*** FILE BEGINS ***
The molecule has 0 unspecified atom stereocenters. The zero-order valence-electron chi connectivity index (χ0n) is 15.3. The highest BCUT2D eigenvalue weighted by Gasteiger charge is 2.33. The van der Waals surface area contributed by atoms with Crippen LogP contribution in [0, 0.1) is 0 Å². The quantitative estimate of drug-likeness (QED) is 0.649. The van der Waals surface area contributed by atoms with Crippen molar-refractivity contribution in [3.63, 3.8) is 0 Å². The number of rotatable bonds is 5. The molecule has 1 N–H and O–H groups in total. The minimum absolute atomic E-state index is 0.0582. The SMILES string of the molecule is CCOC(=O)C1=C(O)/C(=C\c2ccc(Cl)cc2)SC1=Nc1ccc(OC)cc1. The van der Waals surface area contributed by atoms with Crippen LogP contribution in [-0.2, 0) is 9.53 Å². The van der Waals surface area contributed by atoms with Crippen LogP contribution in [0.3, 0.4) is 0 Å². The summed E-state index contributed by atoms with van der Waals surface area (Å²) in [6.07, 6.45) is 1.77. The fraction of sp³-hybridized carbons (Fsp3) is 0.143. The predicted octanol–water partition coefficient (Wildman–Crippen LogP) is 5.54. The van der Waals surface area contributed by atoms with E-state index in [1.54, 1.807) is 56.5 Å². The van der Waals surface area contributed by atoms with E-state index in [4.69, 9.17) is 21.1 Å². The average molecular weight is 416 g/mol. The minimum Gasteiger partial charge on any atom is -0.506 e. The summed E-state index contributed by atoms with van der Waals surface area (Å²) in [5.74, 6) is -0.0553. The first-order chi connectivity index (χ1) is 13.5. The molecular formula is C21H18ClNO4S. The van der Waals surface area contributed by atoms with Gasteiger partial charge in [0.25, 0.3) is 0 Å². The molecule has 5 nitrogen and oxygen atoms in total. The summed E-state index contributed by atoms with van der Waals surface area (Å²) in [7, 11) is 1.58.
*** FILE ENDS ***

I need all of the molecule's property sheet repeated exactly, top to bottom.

The molecule has 0 unspecified atom stereocenters. The zero-order valence-electron chi connectivity index (χ0n) is 15.3. The highest BCUT2D eigenvalue weighted by Gasteiger charge is 2.33. The van der Waals surface area contributed by atoms with Crippen LogP contribution in [0, 0.1) is 0 Å². The quantitative estimate of drug-likeness (QED) is 0.649. The van der Waals surface area contributed by atoms with Crippen molar-refractivity contribution in [3.63, 3.8) is 0 Å². The number of rotatable bonds is 5. The molecule has 1 N–H and O–H groups in total. The minimum absolute atomic E-state index is 0.0582. The SMILES string of the molecule is CCOC(=O)C1=C(O)/C(=C\c2ccc(Cl)cc2)SC1=Nc1ccc(OC)cc1. The van der Waals surface area contributed by atoms with Crippen LogP contribution in [-0.2, 0) is 9.53 Å². The van der Waals surface area contributed by atoms with Crippen LogP contribution in [0.3, 0.4) is 0 Å². The summed E-state index contributed by atoms with van der Waals surface area (Å²) in [6.07, 6.45) is 1.77. The fraction of sp³-hybridized carbons (Fsp3) is 0.143. The predicted octanol–water partition coefficient (Wildman–Crippen LogP) is 5.54. The van der Waals surface area contributed by atoms with E-state index in [1.54, 1.807) is 56.5 Å². The van der Waals surface area contributed by atoms with E-state index in [4.69, 9.17) is 21.1 Å². The average molecular weight is 416 g/mol. The minimum Gasteiger partial charge on any atom is -0.506 e. The summed E-state index contributed by atoms with van der Waals surface area (Å²) in [5.74, 6) is -0.0553. The first-order chi connectivity index (χ1) is 13.5. The molecular formula is C21H18ClNO4S. The van der Waals surface area contributed by atoms with Gasteiger partial charge in [0.25, 0.3) is 0 Å². The molecule has 5 nitrogen and oxygen atoms in total. The summed E-state index contributed by atoms with van der Waals surface area (Å²) in [7, 11) is 1.58.